Today, Buxton Seawinds Funeral Home and Crematory has reached out its arms to the bereaving, the ailing, the confused and all who pass through its doors. However, in order to heal and console all who were deprived through death, the Buxton’s established much more than a funeral home, they created a powerful, tolerant and very accommodating ministry.
“Buxton Seawinds Funeral Home and Crematory is not a business, it is regarded and handled as a ministry dedicated to serve, to care, and to regard your loved one as a member of our own family,” said an exuberant Paul. To the Buxton’s, this is their lives’ work, God’s work, and as such want to be active participants and a spiritual force when dealing with the loss of a loved one.
Paul’s life has been a continuous journey. He travels extensively throughout the community to speak to all age groups about dieing, death, grief, and counseling.
In trying to transform the current fear of death into acceptance, Paul is symbolically making funerals a celebration of life, not a mourning of death. It is through his funeral home and this motivation to change current misunderstanding of death that he elaborates his own unique concept of coping.
“Grief is an intricate part of life and it should be embraced and not a taboo subject. It is a reality and needs to be talked about. I would like to see my community evolve. I want to see us celebrate a life that was lived, therefore, significant,” said Paul.
What makes a modern day hero; strength, power, knowledge? What about courageousness, leadership, heart and the ability to deal with what most people can never face: Death.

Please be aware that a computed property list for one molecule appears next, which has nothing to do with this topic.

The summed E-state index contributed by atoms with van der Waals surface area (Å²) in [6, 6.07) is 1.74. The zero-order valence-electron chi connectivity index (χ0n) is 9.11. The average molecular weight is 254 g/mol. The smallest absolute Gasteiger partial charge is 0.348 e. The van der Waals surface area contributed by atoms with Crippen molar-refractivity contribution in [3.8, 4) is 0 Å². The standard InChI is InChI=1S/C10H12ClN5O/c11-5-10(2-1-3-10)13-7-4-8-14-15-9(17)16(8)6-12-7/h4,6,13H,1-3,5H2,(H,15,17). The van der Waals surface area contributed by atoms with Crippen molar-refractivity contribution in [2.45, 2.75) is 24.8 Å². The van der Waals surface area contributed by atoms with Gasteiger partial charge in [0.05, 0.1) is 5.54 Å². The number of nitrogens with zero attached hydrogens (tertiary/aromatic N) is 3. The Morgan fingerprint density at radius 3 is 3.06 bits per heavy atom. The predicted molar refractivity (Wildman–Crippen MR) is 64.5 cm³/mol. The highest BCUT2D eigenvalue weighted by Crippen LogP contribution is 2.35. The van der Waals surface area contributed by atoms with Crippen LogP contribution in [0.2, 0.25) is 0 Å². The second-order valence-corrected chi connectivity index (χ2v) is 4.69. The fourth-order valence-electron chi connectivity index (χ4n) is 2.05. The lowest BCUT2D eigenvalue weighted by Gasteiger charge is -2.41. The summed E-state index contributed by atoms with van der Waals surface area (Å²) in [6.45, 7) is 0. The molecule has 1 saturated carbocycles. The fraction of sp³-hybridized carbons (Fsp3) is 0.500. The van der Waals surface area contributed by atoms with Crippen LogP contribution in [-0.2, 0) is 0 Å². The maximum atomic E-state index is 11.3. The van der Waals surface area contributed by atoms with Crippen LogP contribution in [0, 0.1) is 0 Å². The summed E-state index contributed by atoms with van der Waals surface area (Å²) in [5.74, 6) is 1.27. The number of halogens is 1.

|James W. Young|
James W. Young, fondly known by many as “Jim,” is no ordinary man. Everyday it seems he is up before the alarm clock, waking and embracing the obstacles and events that the day places on his path; for he has found a passion unlike any other. He strives to make everyday special and enjoyable for people that walk through his doors, or at least bearable. He makes every effort for the satisfaction of his customers, under any circumstances, and pushes himself and his 25 employees to make every moment count. Young is a funeral director, founder and owner of a series of funeral homes and, most of all, a man with a mission: to make this world an easier place for us all.
For some people death can not be understood. Its presence grips the very consciousness of our bodies with shock, heartache, and rage. It breaks us down into a melancholy until our bodies are consumed by numbness. Induced by the unreal and fostered by a void, our psyches’ transition into a tolerable state is very hard-pressed. Nonetheless, Young knows this and it is his duty to protect people from any unnecessary hardship. He cannot reverse this cycle but he can help resurrect the life that once was. He has mastered multiple strengths in 30 years of being in the funeral environment. With all his power, Jim does his best to help individuals recreate a loved one in an affectionate final tribute that celebrates their most treasured memories.